Ingrown Toenails


What is an ingrown toenail?

An ingrown toenail is a foot condition that develops when the corner of the toenail grows down into the skin. It usually affects the big toe. Ingrown toenails often happen when people cut their toenails by tapering the corner of their toenail. If the toenail curves with the shape of the toe, it can grow into your skin. Ingrown toenails are common and don’t usually pose a health risk to healthy people.

Who is likely to have an ingrown toenail?

Anyone can get an ingrown toenail. People at higher risk include adolescents, athletes and those who have:

  • Diabetes.
  • Severe nerve damage in the leg or foot.
  • Poor blood circulation.
  • An infection around the nail.

How common are ingrown toenails?

Ingrown toenails are a common foot condition. Two out of 10 people who see their healthcare provider for a foot problem have an ingrown toenail.

Symptoms and Causes

What causes an ingrown toenail?

An ingrown toenail can have many causes:

  • Incorrectly cut toenails. If you cut your toenails too short or rounded, the nail may grow into the skin.
  • Improperly fitting shoes.
  • Tearing the corner of the nail.
  • Toe trauma, such as banging your toe or getting stepped on.
  • Congenital (your foot shape) — for instance, if your nail is larger comparatively with your toe, or the surrounding tissue of the nail border naturally grows around your nail.
  • What are the signs and symptoms of an infected ingrown toenail?

At first, an ingrown toenail can feel hard and swollen. If the nail grows into the skin, or the skin grows over the nail edge, bacteria can enter. The nail may become infected. Signs of ingrown toenail infection include:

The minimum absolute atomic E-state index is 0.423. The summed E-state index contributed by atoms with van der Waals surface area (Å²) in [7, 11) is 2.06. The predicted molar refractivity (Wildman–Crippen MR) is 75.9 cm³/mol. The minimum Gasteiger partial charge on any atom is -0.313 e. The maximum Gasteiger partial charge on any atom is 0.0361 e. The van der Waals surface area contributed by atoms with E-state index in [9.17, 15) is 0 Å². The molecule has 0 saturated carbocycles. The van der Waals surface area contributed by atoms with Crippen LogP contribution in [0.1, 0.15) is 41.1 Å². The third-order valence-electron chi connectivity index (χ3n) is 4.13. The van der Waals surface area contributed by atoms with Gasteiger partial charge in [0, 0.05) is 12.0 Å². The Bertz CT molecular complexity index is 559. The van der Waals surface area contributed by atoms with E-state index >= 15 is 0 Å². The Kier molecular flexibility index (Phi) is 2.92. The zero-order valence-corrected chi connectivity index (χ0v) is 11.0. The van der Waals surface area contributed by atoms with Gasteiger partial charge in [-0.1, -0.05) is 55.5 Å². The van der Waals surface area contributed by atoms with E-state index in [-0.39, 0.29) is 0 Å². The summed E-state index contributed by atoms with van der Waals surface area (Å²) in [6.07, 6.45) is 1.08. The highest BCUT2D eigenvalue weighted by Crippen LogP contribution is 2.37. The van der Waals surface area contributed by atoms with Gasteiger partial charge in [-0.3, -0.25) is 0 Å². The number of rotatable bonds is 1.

• Liquid or pus coming out of the toe.
  • Pain.
  • Redness or darkening of the area.
  • Swelling.
  • Toe feeling warm or hot.

Diagnosis and Tests

How is an ingrown toenail diagnosed?

You can often diagnose an ingrown toenail yourself, based on your symptoms and how the toe looks.

Your healthcare provider (which may be your regular provider or a foot specialist called a podiatrist) will likely diagnose an ingrown toenail by inspecting it. They’ll examine the skin at the edge of the nail. They will diagnose an ingrown toenail if the skin is:

  • Growing over the nail.
  • Swollen, tender, warm and red.

What tests might I have for an ingrown toenail?

You typically don’t need any tests or X-rays to diagnose an ingrown toenail. In rare cases, when the toenail is severely infected, your healthcare provider might take a sample culture to identify the infection. X-ray may also be required in more serious infections.

Management and Treatment

How is an ingrown toenail treated?

You can treat an ingrown toenail at home. These steps help manage the infection and prevent further pain:

  • Soak the foot in warm water and Epsom salts twice daily.
  • Keep the foot dry the rest of the time.
  • Gently lift the edge of the nail and place some cotton or dental floss between the nail and the skin. Change the pad every day.
  • Use an antibiotic cream and a bandage.
  • Wear roomy shoes or sandals.
  • Use pain relievers such as ibuprofen or acetaminophen, if needed.

Can I cut the ingrown nail myself?

If you have an ingrown toenail, do not attempt to cut it yourself. If you cut the nail, the condition may get worse. If symptoms aren’t getting better with at-home remedies, see a healthcare provider.